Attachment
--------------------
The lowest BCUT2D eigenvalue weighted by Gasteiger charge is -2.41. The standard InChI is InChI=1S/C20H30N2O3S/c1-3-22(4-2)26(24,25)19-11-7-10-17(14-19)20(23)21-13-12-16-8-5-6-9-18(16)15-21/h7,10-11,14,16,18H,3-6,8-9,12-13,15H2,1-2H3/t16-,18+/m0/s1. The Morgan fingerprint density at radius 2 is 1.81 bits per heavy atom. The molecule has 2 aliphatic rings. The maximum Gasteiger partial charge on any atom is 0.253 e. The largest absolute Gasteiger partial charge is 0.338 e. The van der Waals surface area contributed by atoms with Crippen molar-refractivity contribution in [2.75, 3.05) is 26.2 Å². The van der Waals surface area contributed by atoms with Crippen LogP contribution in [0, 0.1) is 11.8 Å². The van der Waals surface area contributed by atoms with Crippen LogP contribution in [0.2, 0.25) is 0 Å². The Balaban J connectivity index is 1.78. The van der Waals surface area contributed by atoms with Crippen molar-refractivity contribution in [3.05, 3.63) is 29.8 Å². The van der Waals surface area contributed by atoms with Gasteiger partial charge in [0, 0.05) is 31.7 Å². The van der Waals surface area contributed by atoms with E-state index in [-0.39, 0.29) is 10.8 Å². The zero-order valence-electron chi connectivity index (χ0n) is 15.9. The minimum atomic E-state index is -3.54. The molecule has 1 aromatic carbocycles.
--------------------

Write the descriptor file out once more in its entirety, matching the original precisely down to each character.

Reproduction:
The lowest BCUT2D eigenvalue weighted by Gasteiger charge is -2.41. The standard InChI is InChI=1S/C20H30N2O3S/c1-3-22(4-2)26(24,25)19-11-7-10-17(14-19)20(23)21-13-12-16-8-5-6-9-18(16)15-21/h7,10-11,14,16,18H,3-6,8-9,12-13,15H2,1-2H3/t16-,18+/m0/s1. The Morgan fingerprint density at radius 2 is 1.81 bits per heavy atom. The molecule has 2 aliphatic rings. The maximum Gasteiger partial charge on any atom is 0.253 e. The largest absolute Gasteiger partial charge is 0.338 e. The van der Waals surface area contributed by atoms with Crippen molar-refractivity contribution in [2.75, 3.05) is 26.2 Å². The van der Waals surface area contributed by atoms with Crippen LogP contribution in [0, 0.1) is 11.8 Å². The van der Waals surface area contributed by atoms with Crippen LogP contribution in [0.2, 0.25) is 0 Å². The Balaban J connectivity index is 1.78. The van der Waals surface area contributed by atoms with Crippen molar-refractivity contribution in [3.05, 3.63) is 29.8 Å². The van der Waals surface area contributed by atoms with Gasteiger partial charge in [0, 0.05) is 31.7 Å². The van der Waals surface area contributed by atoms with E-state index in [-0.39, 0.29) is 10.8 Å². The zero-order valence-electron chi connectivity index (χ0n) is 15.9. The minimum atomic E-state index is -3.54. The molecule has 1 aromatic carbocycles.